Britain imposed sanctions on Monday on four Chinese officials and a construction company over human rights abuses against the mainly Muslim Uighur community in Xinjiang, part of coordinated action by some Western countries to put pressure on Beijing.
Earlier on Monday, the United States announced sanctions on two more Chinese officials linked to China’s Xinjiang region and the European Union imposed sanctions on four Chinese officials, including a top security director.
Britain has repeatedly denounced torture, forced labor and sterilizations that it says are taking place against Muslim Uighurs on an “industrial scale” in China’s Xinjiang region and repeated its criticism of Beijing on Monday.
Activists and U.N. rights experts have said that at least 1 million Muslims are detained in camps in the remote western region. China denies abuses and says its camps provide vocational training and are needed to fight extremism.
“I can tell the House (of Commons) today that I’m designating four senior individuals responsible for the violations that have taken place and persist against the Uighur Muslims in Xinjiang,” foreign minister Dominic Raab told parliament, adding that a construction company was included in the sanctions.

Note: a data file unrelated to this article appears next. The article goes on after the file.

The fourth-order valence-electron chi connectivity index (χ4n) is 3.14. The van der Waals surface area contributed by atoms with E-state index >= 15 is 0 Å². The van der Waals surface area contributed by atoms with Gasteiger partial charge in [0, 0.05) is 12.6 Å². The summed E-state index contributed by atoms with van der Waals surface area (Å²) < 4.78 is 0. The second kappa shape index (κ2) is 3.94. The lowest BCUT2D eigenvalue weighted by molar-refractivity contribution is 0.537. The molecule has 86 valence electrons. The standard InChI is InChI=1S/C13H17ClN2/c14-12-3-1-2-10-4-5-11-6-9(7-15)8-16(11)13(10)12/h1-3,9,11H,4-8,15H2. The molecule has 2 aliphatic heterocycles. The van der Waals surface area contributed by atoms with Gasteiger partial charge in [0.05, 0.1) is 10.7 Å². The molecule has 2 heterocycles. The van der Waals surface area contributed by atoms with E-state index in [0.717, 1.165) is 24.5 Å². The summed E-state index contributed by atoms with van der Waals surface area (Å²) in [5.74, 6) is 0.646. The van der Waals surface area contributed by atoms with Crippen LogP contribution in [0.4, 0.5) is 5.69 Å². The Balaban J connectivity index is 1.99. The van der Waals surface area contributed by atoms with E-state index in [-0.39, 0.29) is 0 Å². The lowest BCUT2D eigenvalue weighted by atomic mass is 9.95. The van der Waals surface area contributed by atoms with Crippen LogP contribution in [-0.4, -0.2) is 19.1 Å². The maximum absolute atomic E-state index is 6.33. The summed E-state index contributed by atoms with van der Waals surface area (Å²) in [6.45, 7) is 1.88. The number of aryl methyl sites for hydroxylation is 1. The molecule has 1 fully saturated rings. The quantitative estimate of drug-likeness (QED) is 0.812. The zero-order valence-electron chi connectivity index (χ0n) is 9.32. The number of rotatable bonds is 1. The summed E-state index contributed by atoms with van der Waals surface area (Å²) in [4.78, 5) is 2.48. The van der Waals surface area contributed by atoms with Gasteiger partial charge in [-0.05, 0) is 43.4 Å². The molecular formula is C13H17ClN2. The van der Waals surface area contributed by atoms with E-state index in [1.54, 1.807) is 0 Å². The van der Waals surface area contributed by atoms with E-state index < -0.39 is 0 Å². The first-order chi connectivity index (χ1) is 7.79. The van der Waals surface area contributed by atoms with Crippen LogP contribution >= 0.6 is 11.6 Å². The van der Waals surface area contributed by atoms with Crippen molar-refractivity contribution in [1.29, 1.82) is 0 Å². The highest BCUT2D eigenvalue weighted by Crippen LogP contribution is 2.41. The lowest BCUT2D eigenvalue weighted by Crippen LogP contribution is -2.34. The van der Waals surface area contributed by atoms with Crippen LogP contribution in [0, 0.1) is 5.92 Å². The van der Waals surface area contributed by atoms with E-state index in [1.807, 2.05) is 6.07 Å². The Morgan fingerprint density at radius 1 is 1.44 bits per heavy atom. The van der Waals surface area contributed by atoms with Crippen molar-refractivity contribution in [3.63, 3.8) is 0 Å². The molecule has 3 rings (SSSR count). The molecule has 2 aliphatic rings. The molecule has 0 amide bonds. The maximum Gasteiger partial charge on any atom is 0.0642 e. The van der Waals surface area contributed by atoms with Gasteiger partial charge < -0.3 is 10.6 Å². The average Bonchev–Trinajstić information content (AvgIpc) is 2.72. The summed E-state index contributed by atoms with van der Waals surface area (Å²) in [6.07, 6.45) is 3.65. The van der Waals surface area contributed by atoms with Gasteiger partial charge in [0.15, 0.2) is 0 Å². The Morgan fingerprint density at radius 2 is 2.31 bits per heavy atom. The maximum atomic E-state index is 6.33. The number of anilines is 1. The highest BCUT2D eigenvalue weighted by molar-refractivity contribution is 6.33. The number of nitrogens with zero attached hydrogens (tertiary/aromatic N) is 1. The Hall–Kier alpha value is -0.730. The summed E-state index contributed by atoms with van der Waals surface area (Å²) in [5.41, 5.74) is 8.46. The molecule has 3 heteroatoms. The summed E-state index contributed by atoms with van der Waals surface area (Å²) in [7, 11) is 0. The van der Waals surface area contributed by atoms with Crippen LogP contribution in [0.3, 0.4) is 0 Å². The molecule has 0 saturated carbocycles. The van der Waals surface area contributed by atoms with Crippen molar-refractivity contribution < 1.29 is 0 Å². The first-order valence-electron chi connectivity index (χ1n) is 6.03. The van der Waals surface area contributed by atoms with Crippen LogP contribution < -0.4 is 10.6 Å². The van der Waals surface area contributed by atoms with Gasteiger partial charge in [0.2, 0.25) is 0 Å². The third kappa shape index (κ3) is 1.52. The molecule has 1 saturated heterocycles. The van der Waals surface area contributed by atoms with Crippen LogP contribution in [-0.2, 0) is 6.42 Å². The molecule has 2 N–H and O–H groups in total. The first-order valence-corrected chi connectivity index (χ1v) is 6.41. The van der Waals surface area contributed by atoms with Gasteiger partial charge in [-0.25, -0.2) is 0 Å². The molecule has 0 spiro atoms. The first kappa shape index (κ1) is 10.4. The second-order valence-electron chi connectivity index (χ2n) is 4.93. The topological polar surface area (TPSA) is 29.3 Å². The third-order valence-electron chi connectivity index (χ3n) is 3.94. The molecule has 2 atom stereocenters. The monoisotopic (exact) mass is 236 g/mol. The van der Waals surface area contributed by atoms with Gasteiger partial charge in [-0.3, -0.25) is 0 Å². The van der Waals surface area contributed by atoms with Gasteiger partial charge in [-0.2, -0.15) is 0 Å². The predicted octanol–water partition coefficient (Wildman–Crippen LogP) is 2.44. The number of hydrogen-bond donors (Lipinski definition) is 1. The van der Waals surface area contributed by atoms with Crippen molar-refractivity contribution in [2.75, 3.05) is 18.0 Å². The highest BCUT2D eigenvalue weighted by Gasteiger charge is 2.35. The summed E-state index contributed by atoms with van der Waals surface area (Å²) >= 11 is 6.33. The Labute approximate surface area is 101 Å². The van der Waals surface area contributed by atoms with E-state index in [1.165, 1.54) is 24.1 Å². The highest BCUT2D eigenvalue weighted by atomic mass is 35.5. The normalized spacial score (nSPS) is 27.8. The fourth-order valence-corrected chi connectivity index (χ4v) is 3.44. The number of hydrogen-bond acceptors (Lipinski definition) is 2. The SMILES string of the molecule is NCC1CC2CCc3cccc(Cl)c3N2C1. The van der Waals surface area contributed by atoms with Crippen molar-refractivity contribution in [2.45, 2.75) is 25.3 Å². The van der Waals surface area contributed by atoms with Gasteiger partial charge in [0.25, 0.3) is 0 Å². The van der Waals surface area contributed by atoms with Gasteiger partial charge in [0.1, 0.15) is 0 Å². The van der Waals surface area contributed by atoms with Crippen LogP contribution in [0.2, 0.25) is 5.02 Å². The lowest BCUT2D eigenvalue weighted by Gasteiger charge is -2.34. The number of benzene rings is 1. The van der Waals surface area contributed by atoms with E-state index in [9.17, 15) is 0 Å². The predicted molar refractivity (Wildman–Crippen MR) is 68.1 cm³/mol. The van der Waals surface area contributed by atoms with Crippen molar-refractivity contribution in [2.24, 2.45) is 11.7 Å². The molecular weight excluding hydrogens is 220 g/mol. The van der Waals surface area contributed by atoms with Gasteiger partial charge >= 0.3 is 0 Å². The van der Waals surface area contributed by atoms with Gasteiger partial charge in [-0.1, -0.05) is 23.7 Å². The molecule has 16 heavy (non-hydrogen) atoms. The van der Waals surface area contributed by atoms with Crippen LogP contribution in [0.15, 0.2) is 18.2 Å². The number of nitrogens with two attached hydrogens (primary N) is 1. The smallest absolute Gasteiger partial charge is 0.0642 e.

Britain imposed sanctions on the same four officials as the EU: Chen Mingguo, the director of the Xinjiang Public Security Bureau, senior Chinese officials Wang Mingshan and Wang Junzheng, the former deputy party secretary in Xinjiang, Zhu Hailun, and the Xinjiang Production and Construction Corps Public Security Bureau.
They will be subject to an asset freeze, the government said in a statement.
Beijing responded to the EU by saying it had decided to impose sanctions on 10 EU individuals, including European lawmakers, the EU’s main foreign policy decision-making body known as the Political and Security Committee and two leading think-tanks in a rare escalation of diplomatic tensions.